Bequia is the northern most Grenadine Island, and just south of St. Vincent. It’s where most cruisers check in/out of Customs for St. Vincent and the Grenadines, as the island of St. Vincent is not so safe. We checked in here just a short 2 weeks ago, but the kids were sick and so we decided to wait to explore the island until we were headed north. It was a good choice to leave and wait till the way back, as winds had shifted north at that time and the anchorage received a rough north swell. Thank goodness we were gone for that. The blessing of sick kids. This time the anchorage was calm and pleasant. We picked out a spot near the beautiful Princess Margaret Beach and drove in to drop our anchor, when the man on the boat in front of us (pictured below) came up to his cockpit and started yelling at us to take our noisy hunk a junk away. How rude! Motor Yachts are extremely uncommon in this part of the world. It is filled with sailing vessels, and I know there are some sailing vessel owners that don’t like the motor vessels, but how about some common decency. My kids were out on deck helping to drop the anchor, and to have this silly man yelling foul things about our family home is just wrong. We dropped our anchor and floated a hundred feet back from the rude man, and didn’t hear anymore from him for the rest of our stay thank goodness.
We enjoyed our stay in Bequia. On Saturday we headed into town to hire a taxi to show us the island. It’s small at 7 square miles. Our Taxi ride was a pick up truck with a canopy and benches built onto the truck bed. A fun was to drive around a small island. We drove up to a few different view points, one being the battery that defended the harbor 200 years ago. We drove out to the turtle rescue center, but no one was there to give us a tour. We were able to see a few windward side beaches, with waves crashing ashore as the wind blew. Off to the the south end of the island where whaling is still practiced each year. A small museum shows a few boats, still the same as they use today. They are allowed to catch 2 whales per person per year, but typically they only catch 3-5 per year total. They use every part of the whale, none of it going to waste.
Fishing is a huge part of island life in Bequia as well. In fact they process a lot of the fish they catch and ship it to other islands for sell. Lobster was about $12 EC per pound. We made arrangements to purchase some for dinner, but the guy never called us on the radio to pick them up. We hadn’t paid him, so we weren’t out anything, except dinner plans.
After our tour we returned to the anchorage and decided to have lunch at one of the beachside places. We ordered a few different local Roti’s to share and enjoy together. A Roti is common thru out most of the islands, but each place makes it a little differently. Basically it’s a homemade large tortilla filled with curried meat, and potatoes, or some other kind of root vegetable. We tried chicken, beef and Conch Roti’s. They were big enough to share and fill us up. Before leaving town we visited a few Saturday market stands for fresh veggies and fruits. We also loaded up on fresh eggs. I think one of my favorite things visiting these islands and towns is buying fresh fruits and veggies. We’ve tried a few new ones this year, wax apples, guava’s, soursop, callaloo, fig bananas, red bananas, and fresh nutmeg (love it on vanilla ice cream, oh and the smell when grating it, so good). The only new item the kids all took to were the fig bananas, which have a slight strawberry flavor to them. Quite yummy. So we usually all have a taste of whatever is new, and after they all go “weird” or “I don’t like it”, I just throw it in a smoothie, and then they can’t get enough.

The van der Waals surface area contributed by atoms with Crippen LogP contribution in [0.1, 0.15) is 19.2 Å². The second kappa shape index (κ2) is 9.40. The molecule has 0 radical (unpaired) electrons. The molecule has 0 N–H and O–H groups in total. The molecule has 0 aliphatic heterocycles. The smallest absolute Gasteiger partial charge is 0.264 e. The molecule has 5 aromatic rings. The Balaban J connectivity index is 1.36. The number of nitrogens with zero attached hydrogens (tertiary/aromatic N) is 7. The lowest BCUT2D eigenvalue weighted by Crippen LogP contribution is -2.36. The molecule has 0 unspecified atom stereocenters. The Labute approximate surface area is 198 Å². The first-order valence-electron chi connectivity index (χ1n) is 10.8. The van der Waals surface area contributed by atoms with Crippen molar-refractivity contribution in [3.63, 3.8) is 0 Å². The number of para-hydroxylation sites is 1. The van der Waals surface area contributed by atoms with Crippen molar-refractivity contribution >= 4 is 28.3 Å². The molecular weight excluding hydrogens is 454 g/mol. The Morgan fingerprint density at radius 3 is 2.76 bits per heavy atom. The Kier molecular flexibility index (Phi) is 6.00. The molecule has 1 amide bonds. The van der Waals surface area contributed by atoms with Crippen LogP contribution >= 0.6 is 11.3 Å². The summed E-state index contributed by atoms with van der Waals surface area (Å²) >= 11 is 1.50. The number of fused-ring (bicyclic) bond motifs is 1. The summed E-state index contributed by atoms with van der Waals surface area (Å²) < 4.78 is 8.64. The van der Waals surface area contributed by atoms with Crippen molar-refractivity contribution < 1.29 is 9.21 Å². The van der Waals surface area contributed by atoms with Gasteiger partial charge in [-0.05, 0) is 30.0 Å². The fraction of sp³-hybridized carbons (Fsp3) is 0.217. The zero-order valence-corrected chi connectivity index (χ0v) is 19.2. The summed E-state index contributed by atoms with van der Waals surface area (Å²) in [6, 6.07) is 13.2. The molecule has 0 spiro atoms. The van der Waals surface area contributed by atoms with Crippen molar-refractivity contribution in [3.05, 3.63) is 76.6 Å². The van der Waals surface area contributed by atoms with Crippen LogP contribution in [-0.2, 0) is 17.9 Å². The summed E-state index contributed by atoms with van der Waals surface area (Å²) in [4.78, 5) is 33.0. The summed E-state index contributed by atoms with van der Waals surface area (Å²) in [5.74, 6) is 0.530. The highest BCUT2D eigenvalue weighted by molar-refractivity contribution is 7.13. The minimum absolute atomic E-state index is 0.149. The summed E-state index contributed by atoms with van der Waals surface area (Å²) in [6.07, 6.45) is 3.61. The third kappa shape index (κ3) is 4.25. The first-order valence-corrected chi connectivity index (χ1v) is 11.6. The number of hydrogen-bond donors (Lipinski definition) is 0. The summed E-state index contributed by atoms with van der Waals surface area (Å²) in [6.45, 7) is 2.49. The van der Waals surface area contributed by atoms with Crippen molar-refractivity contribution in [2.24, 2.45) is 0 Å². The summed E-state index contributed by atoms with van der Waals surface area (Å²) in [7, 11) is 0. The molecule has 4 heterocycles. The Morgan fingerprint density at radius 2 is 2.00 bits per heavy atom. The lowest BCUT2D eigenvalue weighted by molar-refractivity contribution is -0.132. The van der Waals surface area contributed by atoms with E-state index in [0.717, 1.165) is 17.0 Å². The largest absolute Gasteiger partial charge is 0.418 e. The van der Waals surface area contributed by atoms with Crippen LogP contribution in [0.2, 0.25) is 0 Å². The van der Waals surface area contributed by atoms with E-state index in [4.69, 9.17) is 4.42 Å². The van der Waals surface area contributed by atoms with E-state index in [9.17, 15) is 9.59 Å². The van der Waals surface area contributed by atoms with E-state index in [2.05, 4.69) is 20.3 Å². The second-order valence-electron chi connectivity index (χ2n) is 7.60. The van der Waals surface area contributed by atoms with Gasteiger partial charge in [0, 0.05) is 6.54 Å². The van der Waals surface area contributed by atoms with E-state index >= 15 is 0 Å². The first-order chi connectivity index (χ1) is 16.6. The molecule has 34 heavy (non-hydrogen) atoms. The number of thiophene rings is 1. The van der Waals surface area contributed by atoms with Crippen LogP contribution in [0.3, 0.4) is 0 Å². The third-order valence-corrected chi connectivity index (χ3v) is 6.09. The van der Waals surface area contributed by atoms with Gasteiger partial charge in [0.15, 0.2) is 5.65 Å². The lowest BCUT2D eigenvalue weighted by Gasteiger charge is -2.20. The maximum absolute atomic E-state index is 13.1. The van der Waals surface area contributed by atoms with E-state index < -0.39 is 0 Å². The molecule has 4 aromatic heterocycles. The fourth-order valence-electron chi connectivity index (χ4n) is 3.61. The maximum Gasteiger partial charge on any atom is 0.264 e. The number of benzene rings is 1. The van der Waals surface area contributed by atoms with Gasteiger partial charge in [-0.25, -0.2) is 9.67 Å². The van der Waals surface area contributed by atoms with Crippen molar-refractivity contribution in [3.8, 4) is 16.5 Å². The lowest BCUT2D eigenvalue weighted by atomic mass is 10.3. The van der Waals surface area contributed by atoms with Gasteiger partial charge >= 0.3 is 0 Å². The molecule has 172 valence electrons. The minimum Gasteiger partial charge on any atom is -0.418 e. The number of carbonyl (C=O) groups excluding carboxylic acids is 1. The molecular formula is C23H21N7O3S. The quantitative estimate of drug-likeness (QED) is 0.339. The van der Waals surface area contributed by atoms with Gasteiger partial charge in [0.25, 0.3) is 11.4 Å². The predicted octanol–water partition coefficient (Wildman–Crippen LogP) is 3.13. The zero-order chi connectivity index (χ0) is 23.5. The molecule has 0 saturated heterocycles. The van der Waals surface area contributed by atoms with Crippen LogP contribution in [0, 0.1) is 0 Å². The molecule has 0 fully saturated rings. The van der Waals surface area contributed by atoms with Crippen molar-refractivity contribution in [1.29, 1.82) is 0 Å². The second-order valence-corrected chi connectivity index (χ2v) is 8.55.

That afternoon the kids hopped on their boogie boards and headed into the beach. We had anchored close enough that it was a good swim away.
On Sunday the winds were calming, but we wanted to wait one more day, hoping the waves would calm too. However being at a small island meant no branch to attend for church. We had downloaded the Conference talks and for church we decided to listen to one of Saturday’s sessions. Afterwards we went for a Sunday dinghy ride together. We went out to the south west end of the bay to see an isolated area that an American artist had purchased in the 1950s and built homes and apartments on. A few people still live there, with out running water and services, but most of the buildings are vacant and built on the cliffs.
We then ventured to the south side of the island where we saw boats out practicing for the Regatta over Easter weekend next week. I was able to capture a few good photos of the sail boats working on racing each other around the island to prepare.
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